Recreational Boating Safety – Boater’s Pre-Departure Checklist

By Bob Currie, Vessel Examiner
United States Coast Guard Auxiliary Flotilla 081-06-08
How many times have you loaded up your boat, launched, and headed out to your favorite spot only to realize you have forgotten your bait/fishing rod/tackle box/life jacket/drinking water, or any other important item required to make the trip successful? You need to know your vessel, plan the trip, and avoid inconvenience and potential danger by taking a few minutes to ensure that you have what you need. The best way to do that is to have a pre-departure checklist. The best start to creating your list is to review the items that are both required and recommended on the Coast Guard Vessel Safety Check.

Flotilla 081-06-08 is based at Coast Guard Station Galveston. The Coast Guard Auxiliary is the uniformed civilian component of the US Coast Guard and supports the Coast Guard in nearly all mission areas. The Auxiliary was created by Congress in 1939. For more information, please visit www.cgaux.org.

Vessel Safety Check
The best way to ensure that you have what you need is to undergo a free Coast Guard Vessel Safety Check (VSC), but even if you haven’t done this, you can take advantage of the safety check by adding the required and recommended items to your own list. You may also access the Coast Guard app and select the “Review Safety Equipment” icon.

Coast Guard Required Items
Boater’s Pre-Departure Checklist

  1. State Registration (Certificate of Number)- available onboard
  2. State Numbering- properly spaced on both sides (TX 1234 AA or TX-1234-AA)
  3. Life Jackets- Coast Guard approved; one for each person onboard
  4. Throwable Type IV Device- immediately available when underway
  5. Visual Distress Signals- Coast Guard approved day and night signals
  6. Fire Extinguisher- Coast Guard approved; not expired; fully charged
  7. Proper Ventilation- check operation (inboard and inboard/outboard engines)
  8. Backfire Flame Control- tightly fitting (inboard and inboard/outboard engines)
  9. Sound Producing Device- horn or whistle (mother-in-laws are not approved)
  10. Navigation Lights- make sure they work
  11. Oil Pollution Placard- (boats 26 feet and longer)
  12. Garbage Placard- (boats 26 feet and longer)
  13. Marine Sanitation Device- required for boats with installed toilets
  14. Copy of Navigation Rules- (boats 39.4 feet and longer) may be electronic copy
  15. Any Additional State Requirements- (use your Coast Guard app to review)

Coast Guard Recommended Items
Boater’s Pre-Departure Checklist

  1. VHF-FM Marine Radio- make sure it operates when turned on
  2. Personal Locator Beacon (EPIRB or PLB)- for offshore trips
  3. Anchor and Line- check for deterioration
  4. Charts of the Area and Navigation Tools- Sonar/GPS operates when turned on
  5. Magnetic Compass- backup if GPS fails
  6. Fenders and Boat Hook- rough water can make approaching the dock hazardous
  7. Mooring Lines and Heaving Line- coiled and stored
  8. Manual Bilge Pump or Bailing Device- in case you lose all power
  9. Tool Kit- basic tools to make simple repairs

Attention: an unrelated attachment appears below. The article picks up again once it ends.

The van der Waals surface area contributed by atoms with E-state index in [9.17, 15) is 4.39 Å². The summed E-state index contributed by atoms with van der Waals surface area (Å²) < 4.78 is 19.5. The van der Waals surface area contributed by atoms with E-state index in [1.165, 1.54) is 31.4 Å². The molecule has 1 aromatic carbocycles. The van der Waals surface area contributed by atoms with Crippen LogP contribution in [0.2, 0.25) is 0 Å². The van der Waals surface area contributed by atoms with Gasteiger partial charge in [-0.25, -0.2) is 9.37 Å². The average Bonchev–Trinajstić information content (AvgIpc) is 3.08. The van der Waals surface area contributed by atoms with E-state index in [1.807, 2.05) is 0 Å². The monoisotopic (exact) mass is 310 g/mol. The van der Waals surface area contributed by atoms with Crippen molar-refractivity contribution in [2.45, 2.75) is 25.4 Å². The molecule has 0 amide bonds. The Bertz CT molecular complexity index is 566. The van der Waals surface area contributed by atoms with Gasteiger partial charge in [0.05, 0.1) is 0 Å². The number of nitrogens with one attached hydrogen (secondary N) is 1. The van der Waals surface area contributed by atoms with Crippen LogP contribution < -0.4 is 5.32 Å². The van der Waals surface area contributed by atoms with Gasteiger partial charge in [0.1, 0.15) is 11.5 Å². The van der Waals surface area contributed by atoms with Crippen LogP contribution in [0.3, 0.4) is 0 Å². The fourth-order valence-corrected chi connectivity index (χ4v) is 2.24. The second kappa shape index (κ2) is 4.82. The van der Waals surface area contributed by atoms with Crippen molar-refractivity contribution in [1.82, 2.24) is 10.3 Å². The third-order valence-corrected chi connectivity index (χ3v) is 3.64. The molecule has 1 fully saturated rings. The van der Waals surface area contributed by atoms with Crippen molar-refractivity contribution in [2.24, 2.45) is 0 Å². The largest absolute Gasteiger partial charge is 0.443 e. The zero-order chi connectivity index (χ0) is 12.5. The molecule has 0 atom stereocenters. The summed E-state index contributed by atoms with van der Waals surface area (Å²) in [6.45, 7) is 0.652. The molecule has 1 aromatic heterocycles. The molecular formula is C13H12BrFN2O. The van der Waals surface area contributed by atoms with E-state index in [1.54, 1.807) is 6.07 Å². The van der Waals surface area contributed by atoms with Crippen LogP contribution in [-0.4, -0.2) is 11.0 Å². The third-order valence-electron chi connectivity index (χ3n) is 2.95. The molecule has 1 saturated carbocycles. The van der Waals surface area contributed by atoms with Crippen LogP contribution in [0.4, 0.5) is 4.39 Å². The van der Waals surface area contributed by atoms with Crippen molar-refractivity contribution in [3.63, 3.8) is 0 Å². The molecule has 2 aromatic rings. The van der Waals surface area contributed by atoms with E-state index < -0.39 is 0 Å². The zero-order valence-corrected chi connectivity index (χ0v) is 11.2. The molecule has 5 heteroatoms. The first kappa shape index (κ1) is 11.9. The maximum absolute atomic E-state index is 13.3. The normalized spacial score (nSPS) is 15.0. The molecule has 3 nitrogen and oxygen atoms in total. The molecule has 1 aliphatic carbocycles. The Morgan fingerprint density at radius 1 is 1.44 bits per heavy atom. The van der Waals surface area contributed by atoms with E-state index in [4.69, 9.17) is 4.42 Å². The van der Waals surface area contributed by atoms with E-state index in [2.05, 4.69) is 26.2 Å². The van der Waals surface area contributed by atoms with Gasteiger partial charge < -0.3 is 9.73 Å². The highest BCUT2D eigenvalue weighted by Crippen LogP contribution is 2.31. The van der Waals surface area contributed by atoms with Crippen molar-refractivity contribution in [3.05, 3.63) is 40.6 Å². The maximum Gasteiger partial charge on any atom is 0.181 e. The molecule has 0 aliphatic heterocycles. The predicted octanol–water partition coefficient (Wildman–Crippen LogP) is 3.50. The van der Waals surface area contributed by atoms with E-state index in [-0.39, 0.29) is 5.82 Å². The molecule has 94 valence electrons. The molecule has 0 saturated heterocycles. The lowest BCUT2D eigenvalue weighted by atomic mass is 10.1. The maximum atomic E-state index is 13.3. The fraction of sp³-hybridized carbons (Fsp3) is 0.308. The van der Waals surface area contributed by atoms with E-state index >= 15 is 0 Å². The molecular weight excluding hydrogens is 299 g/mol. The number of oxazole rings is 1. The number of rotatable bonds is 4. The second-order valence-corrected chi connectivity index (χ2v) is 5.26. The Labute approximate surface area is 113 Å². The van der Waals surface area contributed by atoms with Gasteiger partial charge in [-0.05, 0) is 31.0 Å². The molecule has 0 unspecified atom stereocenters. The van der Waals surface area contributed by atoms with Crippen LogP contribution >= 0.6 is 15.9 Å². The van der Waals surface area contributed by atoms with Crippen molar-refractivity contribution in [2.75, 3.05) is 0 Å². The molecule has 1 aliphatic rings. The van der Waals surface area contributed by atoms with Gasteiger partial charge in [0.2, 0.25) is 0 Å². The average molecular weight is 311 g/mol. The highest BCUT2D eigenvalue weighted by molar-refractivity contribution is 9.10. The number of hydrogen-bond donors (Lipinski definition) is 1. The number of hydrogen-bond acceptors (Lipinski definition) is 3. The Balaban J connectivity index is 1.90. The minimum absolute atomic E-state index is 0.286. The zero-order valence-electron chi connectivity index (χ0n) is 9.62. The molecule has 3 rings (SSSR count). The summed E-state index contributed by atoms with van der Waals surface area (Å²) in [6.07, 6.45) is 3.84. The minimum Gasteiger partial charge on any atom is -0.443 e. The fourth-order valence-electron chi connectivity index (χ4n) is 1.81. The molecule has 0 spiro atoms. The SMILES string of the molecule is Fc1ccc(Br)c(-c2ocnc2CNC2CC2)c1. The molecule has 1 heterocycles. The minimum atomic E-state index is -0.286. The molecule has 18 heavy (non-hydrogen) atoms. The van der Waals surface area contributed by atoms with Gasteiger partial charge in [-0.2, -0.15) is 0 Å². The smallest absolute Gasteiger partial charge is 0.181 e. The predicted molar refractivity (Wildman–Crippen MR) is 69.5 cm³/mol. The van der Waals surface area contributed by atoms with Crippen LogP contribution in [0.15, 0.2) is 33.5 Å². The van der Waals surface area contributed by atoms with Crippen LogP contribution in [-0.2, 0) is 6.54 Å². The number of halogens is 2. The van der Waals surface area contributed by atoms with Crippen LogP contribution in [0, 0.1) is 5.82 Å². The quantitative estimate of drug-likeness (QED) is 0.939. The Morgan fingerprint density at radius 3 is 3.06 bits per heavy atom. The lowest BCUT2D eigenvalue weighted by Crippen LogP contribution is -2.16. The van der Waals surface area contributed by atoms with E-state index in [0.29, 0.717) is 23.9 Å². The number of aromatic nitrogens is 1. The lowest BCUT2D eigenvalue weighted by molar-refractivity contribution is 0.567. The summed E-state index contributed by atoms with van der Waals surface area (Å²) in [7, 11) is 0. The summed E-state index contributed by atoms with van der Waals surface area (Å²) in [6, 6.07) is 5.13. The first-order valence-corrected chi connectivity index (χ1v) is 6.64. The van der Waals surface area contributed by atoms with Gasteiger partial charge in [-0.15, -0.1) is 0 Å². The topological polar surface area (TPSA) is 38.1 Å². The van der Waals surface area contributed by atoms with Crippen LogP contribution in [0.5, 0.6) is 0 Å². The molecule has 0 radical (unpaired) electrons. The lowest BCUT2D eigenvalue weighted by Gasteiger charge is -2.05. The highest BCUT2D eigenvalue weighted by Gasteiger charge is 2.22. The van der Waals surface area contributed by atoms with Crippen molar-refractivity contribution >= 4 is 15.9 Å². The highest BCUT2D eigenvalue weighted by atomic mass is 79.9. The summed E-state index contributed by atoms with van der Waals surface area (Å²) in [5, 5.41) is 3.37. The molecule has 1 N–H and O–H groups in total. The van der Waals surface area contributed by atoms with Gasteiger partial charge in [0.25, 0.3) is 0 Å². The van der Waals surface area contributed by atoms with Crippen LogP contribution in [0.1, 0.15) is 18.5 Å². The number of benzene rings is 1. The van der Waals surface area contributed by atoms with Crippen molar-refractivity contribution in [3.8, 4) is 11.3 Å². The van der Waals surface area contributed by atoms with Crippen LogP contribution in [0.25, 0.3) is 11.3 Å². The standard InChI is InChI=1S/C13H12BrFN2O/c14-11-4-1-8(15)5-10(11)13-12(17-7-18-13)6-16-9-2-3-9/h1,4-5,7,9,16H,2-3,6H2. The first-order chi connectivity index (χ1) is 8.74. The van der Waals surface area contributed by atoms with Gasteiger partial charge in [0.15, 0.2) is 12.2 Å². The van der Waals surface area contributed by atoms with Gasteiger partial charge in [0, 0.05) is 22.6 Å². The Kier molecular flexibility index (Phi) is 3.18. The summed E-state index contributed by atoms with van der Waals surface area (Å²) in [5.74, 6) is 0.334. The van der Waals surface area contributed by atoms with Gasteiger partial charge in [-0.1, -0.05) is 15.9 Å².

10. Spare Parts- fuses, spark plugs, belts, etc.
  11. Spare Battery- fully charged; trolling motor battery works in an emergency
  12. Spare Propeller/Shear or Cotter Pins- things happen; be prepared
  13. Extra Fuel and Oil- remember the 1/3 tank out- 2/3 tank to get back in rule
  14. Alternate Propulsion- paddle or oar; if you lose power: anchor immediately
  15. Flashlight and Batteries- even though you are making a daylight trip
  16. Search Light- same reason as above
  17. First Aid Kit- be able to stop bleeding if necessary; things happen out there
  18. Sunscreen (SPF 30+)- Sunburn can lead to more severe heat-related conditions
  19. Mirror- used for signaling in an emergency
  20. Food and Water- a day on the water can dehydrate you and sap your energy
  21. Binoculars- not just for looking for the birds working; can save your life

Safety Checks and Tests
Boater’s Pre-Departure Checklist

  1. Test VHF Marine Radio- call a nearby friend on a non-emergency channel
  2. Test Navigation and Anchor Lights
  3. Test Steering for free movement
  4. Test Tilt/Trim
  5. Test Bilge Pump
  6. Check for Excessive Water in Bilges- once boat is in the water
  7. Check Fuel System for Leaks- rubber hoses deteriorate in salt air
  8. Check Engine Fluids- low oil can cause overheating
  9. Ensure Boat Plug is properly installed- easy to forget
  10. Check Electrical System- any corrosion on the battery posts can strand you
  11. Check Fuel Amount- can you get back home?
  12. Ensure Anchor is Ready for Use- attached to cleat and properly stowed
  13. Check Load of Vessel and Secure Gear
  14. Ensure Passengers Know Emergency Procedures and Equipment Location
  15. Check that all Life Jackets Fit Properly
  16. Check the Weather Forecast
  17. File a Float Plan with Relative or Friend

You can also download a Pre-Departure Checklist from the Coast Guard website at www.uscgboating.org . Your Coast Guard app can help you with your checklist. You can tailor the checklist to your boat and save it within the app.

Boater’s Pre-Departure Checklist

For more information on boating safety, please visit the Official Website of the U.S. Coast Guard’s Boating Safety Division at www.uscgboating.org. Questions about the US Coast Guard Auxiliary or our free Vessel Safety Check program may be directed to me at rt.currie@gmail.com. I am available to perform free Vessel Safety Checks, and I will come to your location to perform them. SAFE BOATING!

[4-16-2018]

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